The Court had also observed that the post-introduction of explanation 5, Section 9 (1) (vi) of the Income Tax Act, the scope and definition of Royalty under the Act has expanded. Further, the assessee could not show any decision on record of any other Court after the judgment of the Madras High Court after considering the post-amendment by Finance Act 2012 and the introduction of Explanation 5, Section 9(1)(vi) of the IT Act.
In view of this, the Commissioner of Income Tax (Appeals) dismissed the appeal.
ITAT Case Law- Explanation 5 to Section 9(1)(vi) of the Income Tax Act
For a better understanding of the instant ITAT case law, Section 9(1)(vi) with Explanation 5 is given below-
Section 9 (1) states the type of income deemed to accrue or arise in India.
Clause (vi) provides for income by way of royalty paid or payable by the government or by a person who is a Indian resident, except where the royalty has to be paid in respect of a right, property, or information used or services used for business or profession carried out by a person outside India or for earning any income from a source outside the territory India, where the royalty has to be paid in respect of a right, property or information used or services used for business or profession carried out by a person in India for making an income from any source in India.
Explanation 5- It clarifies that the royalty shall include consideration in respect of any right, property, or information whether or not-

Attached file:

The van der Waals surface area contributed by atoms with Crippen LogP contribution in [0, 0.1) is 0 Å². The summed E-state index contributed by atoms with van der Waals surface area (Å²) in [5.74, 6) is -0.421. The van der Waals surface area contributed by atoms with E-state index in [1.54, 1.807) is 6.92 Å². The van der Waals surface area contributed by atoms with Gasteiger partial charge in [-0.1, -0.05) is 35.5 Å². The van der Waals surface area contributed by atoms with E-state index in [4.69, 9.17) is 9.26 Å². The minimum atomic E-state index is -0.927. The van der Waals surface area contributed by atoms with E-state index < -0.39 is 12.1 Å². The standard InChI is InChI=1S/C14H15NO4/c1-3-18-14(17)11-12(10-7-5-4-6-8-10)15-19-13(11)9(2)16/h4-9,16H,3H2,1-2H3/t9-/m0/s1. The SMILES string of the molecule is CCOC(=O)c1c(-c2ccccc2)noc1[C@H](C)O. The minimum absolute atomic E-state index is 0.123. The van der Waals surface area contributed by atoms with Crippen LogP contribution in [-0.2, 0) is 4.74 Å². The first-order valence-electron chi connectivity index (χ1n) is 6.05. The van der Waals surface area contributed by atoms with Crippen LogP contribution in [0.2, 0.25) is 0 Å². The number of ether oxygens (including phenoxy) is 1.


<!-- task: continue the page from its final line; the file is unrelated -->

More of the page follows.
Appeal before ITAT
The counsel appearing for the Revenue stated that the services provided by the assessee are in the nature of royalty. It was further submitted that it is liable to deduct TDS on payment/remittance made to the Netherlands-based company under section 195 of the IT act
It was stated that the assessing officer is correct in levying short tax deductions under section 201(1) and charging interest u/s 201(1A) of the Act from the assessee.
This addition was sustained by the Commissioner of Income Tax (Appeals) after the Judgment of the Hon’ble Madras HC in the matter of Verizon Communications Singapore Pte. Ltd. vs ITO, wherein Explanation 5, Section 9(1)(vi) of the Act was considered elaborately.
The counsel for the revenue submitted that it is a settled principle of law by different High Courts and the payment made by the assessee to the Netherlands-based Company is like royalty and hence liable to deduct tax at source under the IT Act.
It was observed that the decision upheld by the CIT(A) in the instant case did not require any interference, and therefore, the addition made by the assessing officer is to be sustained, and the appeal is dismissed.
The Tribunal, after perusing the records, noted that the Commissioner of Income Tax (Appeals) had considered Madras High Court in the aforesaid case of Verizon Communications Singapore, which is considered as the amended provisions of Section 9(1)(vi) of the Act with Explanation 5, provides an expansive meaning to the term Royalty.
The Tribunal held that the findings of the lower authority did not require any interference. The Tribunal further noted that no contra judgments were placed before it on the post-introduction of Explanation 5, Section 9(1)(iv) of the Income Tax Act, enlarging the scope of the definition of the term Royalty.
Therefore, Tribunal rejected the grounds raised by the assessee, and the instant appeal came to be dismissed.
In this ITAT case law, the Income Tax Appellate Tribunal’s bench,featuring a judicial member and an accountant member, observed that the inception of Explanation 5 of Section 9(1)(iv) of the IT Act had enlarged the definition of “Royalty”. The bench agreed with the findings of the lower authorities and held that the remittance made by the assessee to the non-resident supplier should amount to royalty.
Read our Article: How to File an Income Tax Appeal with ITAT?